The World Rugby Council has approved historic and wide-ranging reform of its governance structures.
World Rugby has been dominated by eight unions – the home nations, France, Australia, New Zealand and South Africa – for more than a century, but the globalisation of the sport and clamour for fairer representation at the highest level has prompted reforms with cerrtain conditions.
To be eligible for council membership, a union must meet criteria such as five years of unqualified audited accounts, and a fully applied constitution.
In regard to voting rights, just to have one vote, a union must have played in the last two World Cups, as well as have an annual audited average investment in rugby of $30-million over the past four years, have bid or is bidding on a major World Rugby event over the last eight years, have a women's rugby programme and either played in qualifiers or competed in the Women's World Cup, and have a men's and women's sevens program competing internationally.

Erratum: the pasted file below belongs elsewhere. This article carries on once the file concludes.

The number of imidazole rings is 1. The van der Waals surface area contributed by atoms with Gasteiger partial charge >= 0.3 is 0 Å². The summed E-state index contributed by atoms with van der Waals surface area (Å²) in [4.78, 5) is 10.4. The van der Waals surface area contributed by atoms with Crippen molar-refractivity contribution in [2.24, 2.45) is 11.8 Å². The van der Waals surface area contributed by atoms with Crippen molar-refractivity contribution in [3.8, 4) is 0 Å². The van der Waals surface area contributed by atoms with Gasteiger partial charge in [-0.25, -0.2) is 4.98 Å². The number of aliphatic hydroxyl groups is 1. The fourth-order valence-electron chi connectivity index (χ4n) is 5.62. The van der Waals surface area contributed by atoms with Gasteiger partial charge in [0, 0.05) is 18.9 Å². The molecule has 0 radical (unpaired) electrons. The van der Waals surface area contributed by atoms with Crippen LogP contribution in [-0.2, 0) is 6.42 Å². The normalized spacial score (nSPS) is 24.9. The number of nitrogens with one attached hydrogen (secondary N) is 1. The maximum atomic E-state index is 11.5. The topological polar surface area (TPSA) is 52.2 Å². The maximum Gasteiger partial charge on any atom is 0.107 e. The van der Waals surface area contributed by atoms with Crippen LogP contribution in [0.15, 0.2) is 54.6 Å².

Those conditions will restrict eligibility for the likes of Pacific Island unions Fiji, Samoa, and Tonga, one of whom has made the quarter-finals at four World Cups, have players of their descent in most of the major teams, and suffered more than most from having to share one voice and vote on the council.
Despite the planned reforms, the voting power will remain in the hands of the big eight, who will jump to three votes each. The six regional associations will double their voting power with two each.